Saint Athanasius of Athos, in holy Baptism named Abraham, was born in the city of Trebezond. He was orphaned at an early age, and being raised by a certain good and pious nun, he imitated his adoptive mother in the habits of monastic life, in fasting and in prayer. Doing his lessons came easily and he soon outpaced his peers in study.
After the death of his adoptive mother, Abraham was taken to Constantinople, to the court of the Byzantine emperor Romanus the Elder, and was enrolled as a student under the renowned rhetorician Athanasius. In a short while the student attained the mastery of skill of his teacher and he himself became an instructor of youths. Reckoning as the true life that of fasting and vigilance, Abraham led a strict and abstinent life, he slept little and then only sitting upon a stool, and barley bread and water were his nourishment. When his teacher Athanasius through human weakness became jealous of his student, blessed Abraham gave up his teaching position and went away.
During these days there had arrived at Constantinople Saint Michael Maleinos (July 12), igumen of the Kyminas monastery. Abraham told the igumen about his life, and revealed to him his secret desire to become a monk. The holy Elder, discerning in Abraham a chosen vessel of the Holy Spirit, became fond of him and taught him much in questions of salvation. One time during their spiritual talks Saint Michael was visited by his nephew, Nikēphóros Phocas, a military officer and future emperor. Abraham’s lofty spirit and profound mind impressed Nikēphóros, and all his life he regarded the saint with reverent respect and with love. Abraham was consumed by his zeal for the monastic life. Having forsaken everything, he went to the Kyminas monastery and, falling down at the feet of the holy igumen, he begged to be received into the monastic life. The igumen fulfilled his request with joy and tonsured him with the name Athanasius.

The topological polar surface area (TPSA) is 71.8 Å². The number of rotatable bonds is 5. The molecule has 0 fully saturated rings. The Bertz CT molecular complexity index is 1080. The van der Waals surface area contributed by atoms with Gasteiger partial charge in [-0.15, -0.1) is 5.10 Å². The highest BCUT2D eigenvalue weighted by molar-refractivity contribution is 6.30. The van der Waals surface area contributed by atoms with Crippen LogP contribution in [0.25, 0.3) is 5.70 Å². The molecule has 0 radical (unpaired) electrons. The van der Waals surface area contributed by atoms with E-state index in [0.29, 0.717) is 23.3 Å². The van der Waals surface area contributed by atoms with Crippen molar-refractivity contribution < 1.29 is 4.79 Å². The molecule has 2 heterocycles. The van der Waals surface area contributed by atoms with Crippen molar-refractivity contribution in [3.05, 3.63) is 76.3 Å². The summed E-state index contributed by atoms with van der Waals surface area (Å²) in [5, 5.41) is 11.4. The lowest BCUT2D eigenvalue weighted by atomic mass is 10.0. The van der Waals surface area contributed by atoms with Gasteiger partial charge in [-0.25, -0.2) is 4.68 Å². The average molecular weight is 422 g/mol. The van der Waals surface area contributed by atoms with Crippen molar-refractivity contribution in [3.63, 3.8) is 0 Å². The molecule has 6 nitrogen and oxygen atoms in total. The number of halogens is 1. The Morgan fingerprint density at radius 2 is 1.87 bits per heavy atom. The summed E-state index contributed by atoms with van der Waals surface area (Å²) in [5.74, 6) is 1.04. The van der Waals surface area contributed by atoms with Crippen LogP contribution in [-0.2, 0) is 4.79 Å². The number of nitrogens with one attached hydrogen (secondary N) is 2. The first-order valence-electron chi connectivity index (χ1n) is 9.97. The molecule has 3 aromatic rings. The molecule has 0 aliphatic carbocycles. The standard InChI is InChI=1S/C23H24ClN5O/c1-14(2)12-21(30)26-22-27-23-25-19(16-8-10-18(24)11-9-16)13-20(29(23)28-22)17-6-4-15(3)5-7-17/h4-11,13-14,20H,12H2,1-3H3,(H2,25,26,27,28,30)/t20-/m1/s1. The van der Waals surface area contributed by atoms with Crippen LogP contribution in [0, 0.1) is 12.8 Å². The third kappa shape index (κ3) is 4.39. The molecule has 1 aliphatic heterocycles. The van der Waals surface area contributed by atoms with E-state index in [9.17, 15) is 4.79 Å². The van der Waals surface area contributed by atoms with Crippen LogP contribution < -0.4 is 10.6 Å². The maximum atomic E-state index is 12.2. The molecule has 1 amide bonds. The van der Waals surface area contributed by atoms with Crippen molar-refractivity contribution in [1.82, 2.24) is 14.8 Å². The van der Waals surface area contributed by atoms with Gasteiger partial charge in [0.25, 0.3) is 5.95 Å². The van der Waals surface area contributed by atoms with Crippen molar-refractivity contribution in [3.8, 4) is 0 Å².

With long fasts, vigils, bending of the knees, with works night and day Athanasius soon attained such perfection, that the holy igumen blessed him for the exploit of silence in a solitary place not far from the monastery. Later on, having left Kyminas, he made the rounds of many desolate and solitary places, and guided by God, he came to a place called Melanos, at the very extremity of Athos, settling far off from the other monastic dwellings. Here the monk made himself a cell and began to live an ascetical life in works and in prayer, proceeding from exploit to exploit towards higher monastic attainment.
The enemy of mankind tried to arouse in Saint Athanasius hatred for the place chosen by him, and assaulted him with constant suggestions in thought. The ascetic decided to suffer it out for a year, and then wherever the Lord should direct him, he would go. On the last day of this year’s length of time, when Saint Athanasius set about to prayer, a heavenly light suddenly shone upon him, filling him with an indescribable joy, all the thoughts dissipated, and from his eyes welled up graced tears. From that moment Saint Athanasius received the gift of tenderness , and he became as strongly fond of the place of his solitude as he had formerly loathed it.
During this time Nikēphóros Phocas, having had enough of military exploits, remembered his vow to become a monk and from his means he besought Saint Athanasius to build a monastery, i.e., to build cells for him and the brethren, and a church where the brethren could commune of the Divine Mysteries of Christ on Sundays.
Tending to shun cares and worries, Saint Athanasius at first would not agree to accept the hateful gold, but seeing the fervent desire and good intent of Nikēphóros, and discerning in this the will of God, he set about the building of the monastery. He built a large church in honor of the holy Prophet and Forerunner of Christ, John the Baptist, and another church at the foot of a hill, in the name of the Most Holy Theotokos. Around the church were the cells, and a wondrous monastery arose on the Holy Mountain. In it were a trapeza (dining area), a hospice for the sick and for taking in wanderers, and other necessary structures.